Share trading question: Should I try social trading or copy trading?

Couple sitting on bed, looking at finances.

Want to dip your toes into the world of share trading but don’t know where to begin? 

You might have heard via word of mouth or even by way of social media that social trading or copy trading can be good places to start. It’s okay if you have no idea what either of these mean, learning the share trading lingo could be an entire course all on its own. For now though, we’ll stick with these two terms. Here are brief definitions of both:

Social trading:
Aptly named, social trading is a type of trading where an investor can take inspiration from other more experienced traders. eToro Market Analyst, Josh Gilbert says social trading involves the free sharing and using of information amongst a group of traders.

“Being able to discuss your investment strategies with other traders and understand the retail sentiment is a huge part of the social trading aspect, '' says Gilbert. He adds that on eToro, traders can decide to have a public or private profile.

Copy trading:
While social trading is more about taking inspiration from top-performing traders, copy trading is when an investor literally copies the activity of another trader. Gilbert says the general idea of the ‘CopyTrader’ tool on eToro is fairly simple: “Choose the traders you want to copy, decide on the amount you wish to invest and copy everything they do automatically, in real time, with one click of a button.”

How can I manage any share trading risks?

There’s no two ways about it, share trading is a risky business. A newbie trader will have a lot to learn and there is always a certain level of uncertainty. That said, Gilbert says there are ways traders can reduce the risk.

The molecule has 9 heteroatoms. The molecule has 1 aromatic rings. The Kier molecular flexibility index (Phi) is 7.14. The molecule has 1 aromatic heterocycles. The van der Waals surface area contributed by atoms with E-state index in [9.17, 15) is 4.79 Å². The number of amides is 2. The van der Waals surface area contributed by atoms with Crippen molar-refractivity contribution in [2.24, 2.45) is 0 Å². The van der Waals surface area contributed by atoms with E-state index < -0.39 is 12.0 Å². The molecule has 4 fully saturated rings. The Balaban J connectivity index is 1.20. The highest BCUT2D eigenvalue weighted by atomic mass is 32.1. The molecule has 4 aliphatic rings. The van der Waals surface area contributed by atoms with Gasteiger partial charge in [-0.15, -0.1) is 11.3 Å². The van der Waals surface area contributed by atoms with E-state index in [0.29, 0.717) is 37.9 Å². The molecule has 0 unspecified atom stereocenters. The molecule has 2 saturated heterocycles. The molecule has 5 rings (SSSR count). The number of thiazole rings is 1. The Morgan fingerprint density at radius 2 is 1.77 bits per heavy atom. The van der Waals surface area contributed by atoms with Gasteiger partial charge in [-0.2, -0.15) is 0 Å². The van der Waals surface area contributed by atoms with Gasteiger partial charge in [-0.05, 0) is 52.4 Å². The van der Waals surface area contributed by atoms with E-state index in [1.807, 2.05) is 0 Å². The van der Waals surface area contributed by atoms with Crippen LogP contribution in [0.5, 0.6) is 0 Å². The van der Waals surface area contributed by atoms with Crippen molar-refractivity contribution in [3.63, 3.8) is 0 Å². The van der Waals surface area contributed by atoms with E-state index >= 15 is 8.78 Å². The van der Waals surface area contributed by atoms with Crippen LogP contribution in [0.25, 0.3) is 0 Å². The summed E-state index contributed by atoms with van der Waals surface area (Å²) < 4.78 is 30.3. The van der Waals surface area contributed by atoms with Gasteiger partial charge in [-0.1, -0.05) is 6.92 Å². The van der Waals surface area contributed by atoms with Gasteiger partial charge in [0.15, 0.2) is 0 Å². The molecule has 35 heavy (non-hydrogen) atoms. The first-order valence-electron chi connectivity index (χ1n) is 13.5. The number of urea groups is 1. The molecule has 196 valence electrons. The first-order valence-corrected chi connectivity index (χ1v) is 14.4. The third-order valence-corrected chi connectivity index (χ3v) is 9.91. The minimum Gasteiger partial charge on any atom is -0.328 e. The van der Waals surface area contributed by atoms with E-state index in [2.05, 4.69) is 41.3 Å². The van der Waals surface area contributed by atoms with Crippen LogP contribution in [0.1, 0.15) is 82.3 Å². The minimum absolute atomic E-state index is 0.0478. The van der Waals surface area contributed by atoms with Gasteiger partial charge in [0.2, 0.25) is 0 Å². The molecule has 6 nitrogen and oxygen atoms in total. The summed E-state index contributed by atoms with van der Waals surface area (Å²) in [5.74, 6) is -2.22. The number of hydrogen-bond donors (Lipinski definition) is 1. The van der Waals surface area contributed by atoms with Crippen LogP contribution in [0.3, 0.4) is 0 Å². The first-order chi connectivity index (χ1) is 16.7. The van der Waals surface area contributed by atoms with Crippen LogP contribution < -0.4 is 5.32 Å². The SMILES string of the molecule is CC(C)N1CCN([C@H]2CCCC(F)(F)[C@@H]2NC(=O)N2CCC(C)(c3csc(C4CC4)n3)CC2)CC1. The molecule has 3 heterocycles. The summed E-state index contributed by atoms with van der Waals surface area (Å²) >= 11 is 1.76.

For example, when using the ‘CopyTrader’ tool on eToro, Gilbert suggests checking out the risk score of the trader you are looking to emulate. “A risk score is a numeric value, ranging from 1-10, with 10 being high risk and 1 being extremely low risk,” he says. 

Another tip Gilbert gives is to stay up-to-date with your traders. “They will frequently post on the news feed, so ensure you’re reading their posts and that your strategy still aligns with theirs as time goes by.” Gilbert says to become “the backup ‘fact checker’ for the trades you are following and start to build your knowledge by seeing if you agree.”

Handling risks on single-trades

Besides evaluating the risk of the trader you are either copying or taking inspiration from, ThinkMarkets gives some tips on managing risks for single trades. The ASIC-regulated share trading platform says traders should decide how much capital they are willing to risk. 

ThinkMarkets says that if you can’t fathom losing that much money, then you shouldn’t do the trade. In other words, if you can’t afford to lose a certain amount of money, then it’s probably best not to risk it (even for a chocolate biscuit). The share trading website says generally traders are only willing to risk between 1-3% of their capital. This means that before you start trading, it is a good idea to work out what your cut-off point is.*

Gilbert from eToro describes this cut-off as your ‘stop loss order’. He says that if the value of your investment falls below a specific percent or amount, eToro will close the trades automatically, meaning that your investment has a safety blanket in place.

To summarise: Know what the risk of each individual trade is. How much do you stand to lose if the investment goes south? Secondly, have a cap in place already - know how much money you are comfortable with losing.

The benefits of copy trading and social trading

Gilbert says a benefit of copy trading specifically is time. “When investing, analysis and research can take time. Inexperienced traders can often miss opportunities by acting too slowly,” he notes.

Gilbert says copying other traders can give new investors exposure to more diversified portfolios built by traders with a wealth of knowledge.

“Copying another user can help build your knowledge of the financial markets, the social aspect can help you understand why they are making an investment, which can help investors for their future investment journeys,” he says.

In short, the benefit of this type of share trading is that you can glean all the information you want from investors who have been on the virtual share trading floor a lot longer than you. Although, in knowing that, you will also be responsible for managing your own risk and vetting potential investors to take inspiration from or copy.

Ready to take the plunge? Head to Mozo’s compare share trading accounts page to see what platforms are available in Australia.

*Read ThinkMarket’s full guide to risk management here.